Mark Belling, the afternoon drive-time talk show host on WISN-AM in Milwaukee, returned to the airwaves Monday after abruptly leaving mid-program on February 11, to explain his absence.
“I was having a stroke,” Belling told his listeners. “I didn’t know I was having a stroke, but I was having a stroke.”
Belling realized he was wasn’t feeling well during the break and asked his producer Paul Kronforst to continue playing commercials as his theme music ended. He said he had a headache and that he heard a “crunching” noise in his head. After a few minutes, Belling realized he couldn’t continue the show. He went to his office while the radio station played a “Best of Belling” show until Program Director Jerry Bott could return to the station to finish the show.
At his office, Belling called his doctor and spoke to a nurse before driving himself to the hospital emergency room in West Allis, despite a difficulty seeing correctly. It was at the hospital that he was diagnosed with a stroke. They released him last Wednesday evening.
Belling said that the stroke has caused him to have some vision issues.
“There is a loss of vision peripherally on my right side,” Belling said. Belling is also having difficulty reading documents because his eyes have difficulty working together.
“Because I am reading crappy, I can’t read anything aloud,” Belling said. “And as you know, that is a huge part of what I’m doing.”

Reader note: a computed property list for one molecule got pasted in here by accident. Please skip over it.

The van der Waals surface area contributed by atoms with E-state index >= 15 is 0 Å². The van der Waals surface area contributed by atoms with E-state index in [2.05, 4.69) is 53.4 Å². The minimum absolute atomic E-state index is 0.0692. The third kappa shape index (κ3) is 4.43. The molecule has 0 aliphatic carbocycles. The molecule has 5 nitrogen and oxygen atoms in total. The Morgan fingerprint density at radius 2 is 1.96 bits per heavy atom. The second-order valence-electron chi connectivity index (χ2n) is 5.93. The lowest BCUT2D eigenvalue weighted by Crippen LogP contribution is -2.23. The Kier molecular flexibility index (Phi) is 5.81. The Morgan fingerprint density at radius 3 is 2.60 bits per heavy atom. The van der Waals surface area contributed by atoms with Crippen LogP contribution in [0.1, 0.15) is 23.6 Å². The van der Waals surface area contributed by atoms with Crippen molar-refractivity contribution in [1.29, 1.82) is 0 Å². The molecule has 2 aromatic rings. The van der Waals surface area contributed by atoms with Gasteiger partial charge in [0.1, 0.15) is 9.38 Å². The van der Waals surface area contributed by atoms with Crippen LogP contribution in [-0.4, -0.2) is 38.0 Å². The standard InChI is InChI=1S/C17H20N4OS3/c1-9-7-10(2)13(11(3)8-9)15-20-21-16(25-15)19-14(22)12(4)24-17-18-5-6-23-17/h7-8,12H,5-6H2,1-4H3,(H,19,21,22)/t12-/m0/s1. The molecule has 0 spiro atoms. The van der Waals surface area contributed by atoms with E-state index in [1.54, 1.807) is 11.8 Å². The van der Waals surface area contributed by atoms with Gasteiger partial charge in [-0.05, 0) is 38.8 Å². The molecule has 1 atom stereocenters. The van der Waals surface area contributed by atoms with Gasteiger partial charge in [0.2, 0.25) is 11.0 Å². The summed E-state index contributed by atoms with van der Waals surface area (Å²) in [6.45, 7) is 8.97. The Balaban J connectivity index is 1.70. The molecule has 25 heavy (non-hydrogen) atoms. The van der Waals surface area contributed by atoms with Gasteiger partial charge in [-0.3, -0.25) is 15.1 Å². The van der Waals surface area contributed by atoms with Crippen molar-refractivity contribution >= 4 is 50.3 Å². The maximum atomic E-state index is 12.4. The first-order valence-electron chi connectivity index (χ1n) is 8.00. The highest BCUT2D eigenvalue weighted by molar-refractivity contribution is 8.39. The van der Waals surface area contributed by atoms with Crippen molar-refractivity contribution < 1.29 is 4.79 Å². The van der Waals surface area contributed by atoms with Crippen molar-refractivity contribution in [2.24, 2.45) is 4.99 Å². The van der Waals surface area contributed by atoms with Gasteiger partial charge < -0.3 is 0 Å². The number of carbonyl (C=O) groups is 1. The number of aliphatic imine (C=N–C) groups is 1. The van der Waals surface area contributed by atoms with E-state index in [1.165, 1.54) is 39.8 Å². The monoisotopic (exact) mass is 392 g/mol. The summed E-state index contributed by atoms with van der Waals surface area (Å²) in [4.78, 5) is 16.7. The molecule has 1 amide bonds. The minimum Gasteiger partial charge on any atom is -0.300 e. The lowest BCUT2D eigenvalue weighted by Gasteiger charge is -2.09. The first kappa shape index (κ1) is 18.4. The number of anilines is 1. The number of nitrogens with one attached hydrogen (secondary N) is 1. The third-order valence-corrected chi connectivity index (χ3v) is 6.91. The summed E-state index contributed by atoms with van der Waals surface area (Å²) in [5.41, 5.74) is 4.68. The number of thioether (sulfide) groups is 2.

The after-effects of the stroke will cause Belling to miss some air time while he sees doctors about his condition and goes through rehab for his vision issues.
“I will be spending some time off the program,” Belling said. “I don’t know when I am going to be back on the air full time. I know I don’t want to come back and make a fool of myself when I’m not ready to come back.”
Belling said that fatigue is an issue that he was warned about, and that is also contributing to his absence.
“I might come in here and there like I am doing now, or not,” Belling said. “I’m not exactly sure of that. I am, for as stupid as I am, smart enough to know that I’ve got to do this right or I’m not going to be able to come back and be any good at this thing at all.”
The conservative talk show host was not asking his listeners for sympathy. “I just look at the situation that happened to me,” Belling said. “If I could check off of the symptoms you can have from the after effects from having a stroke, and we all know what they all are: some people can’t stand up, they lose their memory, they lose their sight, they slur their speech, they have to walk with canes, they’re frail on one side, they suffer paralysis, die. All of those things. If I had to check off, okay, we gotta retrain you how to drive and you lost a little bit of vision, and that’s it, I’ll take that deal.”
Belling was also just grateful that the stroke did not occur on the scheduled flight on Thursday from Los Angeles to Auckland, NZ, for his annual Mark Belling Cruise with a number of listeners.
This is not the first time Belling suffered from a neurological health issue. He explained to his audience that a number of years ago he had a possible transient ischemic attack (TIA) that caused his doctor to put him on blood thinners.
Belling appeared on the air Monday for just the first hour of the program to explain his absence and why he was not on his annual cruise. The remainder of the show was covered by fill-in host Brian Schimming.
You can listen to Belling describe what happened on the WISN podcast of his show: